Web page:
An unusual source for replacement workers

It’s not surprising, in the wake of the Louisville Orchestra management’s cancellation of most orchestral activities scheduled for September and October, that the Kentucky Opera, which uses the Louisville Orchestra, would be looking for musicians to replace LO musicians. Their choice of partner, on the other hand, is straight from the Twilight Zone:

The opera’s general director, David Roth, said opera administration is talking with the local branch of the musicians union, American Federation of Musicians Local 11-637, so that it can contract its members to perform the music for performances of “Carmen” on Sept. 23 and 25.

“We must have a live orchestra and live performances at all levels, and that includes an orchestra in the pit,” Roth said.

Roth said that the opera hopes to have musicians contracted by Sept. 1 so that they can begin rehearsals by Sept. 13.

For nearly three decades, the Louisville Orchestra has played the instrumental music for the Kentucky Opera.

Even in the context of the very strange history of the Louisville Orchestra musicians and their local union (some of which was covered thoroughly by ICSOM’s Senza Sordino in its January 1998 issue), it’s mind-bending to contemplate a scenario of union musicians crossing a Louisville Orchestra picket line to play for an entity which is a joint employer, with the LO board and management, of the LO musicians – and crossing that picket line with the blessing of the Louisville local.

Just what do they put in the water down there?

About the author

Robert Levine
Robert Levine

Robert Levine has been the Principal Violist of the Milwaukee Symphony since September 1987. Before coming to Milwaukee Mr. Levine had been a member of the Orford String Quartet, Quartet-in-Residence at the University of Toronto, with whom he toured extensively throughout Canada, the United States, and South America. Prior to joining the Orford Quartet, Mr. Levine had served as Principal Violist of The Saint Paul Chamber Orchestra for six years. He has also performed with the San Francisco Symphony, the London Symphony of Canada, and the Oklahoma City Symphony, as well as serving as guest principal with the orchestras of Indianapolis and Hong Kong.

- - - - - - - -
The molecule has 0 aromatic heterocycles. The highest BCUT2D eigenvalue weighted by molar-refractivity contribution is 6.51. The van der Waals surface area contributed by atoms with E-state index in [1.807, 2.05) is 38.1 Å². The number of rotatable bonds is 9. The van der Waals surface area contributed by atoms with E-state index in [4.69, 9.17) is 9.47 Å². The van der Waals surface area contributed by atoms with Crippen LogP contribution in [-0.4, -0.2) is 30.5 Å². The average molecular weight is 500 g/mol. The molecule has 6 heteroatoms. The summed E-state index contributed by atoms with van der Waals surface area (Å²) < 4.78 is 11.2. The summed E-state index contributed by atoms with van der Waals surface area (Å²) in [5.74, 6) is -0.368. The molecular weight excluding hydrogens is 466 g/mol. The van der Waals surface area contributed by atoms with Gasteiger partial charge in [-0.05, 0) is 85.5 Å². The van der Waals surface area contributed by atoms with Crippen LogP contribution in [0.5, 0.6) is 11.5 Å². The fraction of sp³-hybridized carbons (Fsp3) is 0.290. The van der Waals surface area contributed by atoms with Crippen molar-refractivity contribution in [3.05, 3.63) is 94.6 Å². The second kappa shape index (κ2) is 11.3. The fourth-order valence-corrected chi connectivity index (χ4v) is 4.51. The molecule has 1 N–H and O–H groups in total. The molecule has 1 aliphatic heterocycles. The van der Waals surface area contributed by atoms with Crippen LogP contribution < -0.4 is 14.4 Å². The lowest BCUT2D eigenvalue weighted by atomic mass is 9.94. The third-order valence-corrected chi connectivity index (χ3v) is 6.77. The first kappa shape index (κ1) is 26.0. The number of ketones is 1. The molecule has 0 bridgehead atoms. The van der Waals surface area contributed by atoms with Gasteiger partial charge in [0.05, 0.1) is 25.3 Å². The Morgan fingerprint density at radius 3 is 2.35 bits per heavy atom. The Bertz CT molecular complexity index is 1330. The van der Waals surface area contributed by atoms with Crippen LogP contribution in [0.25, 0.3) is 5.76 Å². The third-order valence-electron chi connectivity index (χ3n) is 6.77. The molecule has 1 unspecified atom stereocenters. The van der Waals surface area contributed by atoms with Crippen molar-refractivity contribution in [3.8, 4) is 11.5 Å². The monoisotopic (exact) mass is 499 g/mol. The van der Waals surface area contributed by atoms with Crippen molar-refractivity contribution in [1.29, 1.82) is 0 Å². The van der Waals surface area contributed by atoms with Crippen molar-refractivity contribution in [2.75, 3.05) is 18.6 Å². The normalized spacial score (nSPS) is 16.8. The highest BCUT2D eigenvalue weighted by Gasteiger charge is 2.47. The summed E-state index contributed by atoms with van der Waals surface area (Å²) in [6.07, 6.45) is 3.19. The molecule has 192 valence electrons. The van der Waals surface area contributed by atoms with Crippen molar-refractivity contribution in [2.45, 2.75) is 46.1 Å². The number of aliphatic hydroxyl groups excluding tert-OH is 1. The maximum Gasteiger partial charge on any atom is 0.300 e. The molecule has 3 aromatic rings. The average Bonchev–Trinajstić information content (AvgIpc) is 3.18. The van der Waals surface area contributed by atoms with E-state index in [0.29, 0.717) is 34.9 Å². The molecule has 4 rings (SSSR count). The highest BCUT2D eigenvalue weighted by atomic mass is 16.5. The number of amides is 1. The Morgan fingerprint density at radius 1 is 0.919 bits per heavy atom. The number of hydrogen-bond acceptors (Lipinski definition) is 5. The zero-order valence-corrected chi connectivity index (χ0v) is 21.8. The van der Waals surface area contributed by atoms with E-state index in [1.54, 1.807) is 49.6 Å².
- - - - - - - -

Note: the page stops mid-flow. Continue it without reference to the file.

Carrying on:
He has performed as soloist with the Milwaukee Symphony Orchestra, The Saint Paul Chamber Orchestra, the Oklahoma City Symphony, the London Symphony of Canada, the Midsummer Mozart Festival (San Francisco), and numerous community orchestras in Northern California and Minnesota. He has also been featured on American Public Radio's nationally broadcast show "St. Paul Sunday Morning" on several occasions.

Mr. Levine has been an active chamber musician, having performed at the Festival Rolandseck in Germany, the Grand Teton Music Festival, the Palm Beach Festival, the "Strings in the Mountains" Festival in Colorado, and numerous concerts in the Twin Cities and Milwaukee. He has also been active in the field of new music, having commissioned and premiered works for viola and orchestra from Minnesota composers Janika Vandervelde and Libby Larsen.

Mr. Levine was chairman of the International Conference of Symphony and Opera Musicians from 1996 to 2002 and currently serves as President of the Milwaukee Musicians Association, Local 8 of the American Federation of Musicians, and as a member of the Board of Directors of the League of American Orchestras. He has written extensively about issues concerning orchestra musicians for publications of ICSOM, the AFM, the Symphony Orchestra Institute, and the League of American Orchestras.

Mr. Levine attended Stanford University and the Institute for Advanced Musical Studies in Switzerland. His primary teachers were Aaron Sten and Pamela Goldsmith. He also studied with Paul Doctor, Walter Trampler, Bruno Giuranna, and David Abel.

He lives with his wife Emily and his son Sam in Glendale.

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  • A local contractor, a member of the union AND the orchestra, is attempting to put together a “contract” orchestra. This is entirely an individual initiative – the players themselves were taken aback. Presumably the LO musicians are being asked before any other union players. While the local union is not exactly giving it’s blessing it apparently believes that it can not intervene since the Opera has a contract with LOI management, not the players of the LO themselves and thus can’t be picketed as would be the case were the LOI management put on concerts under the moniker of the Louisville orchestra. It remains to be seen how the LO musicians respond and I would not like to be in their shoes. The situation is simply terrible for all involved.

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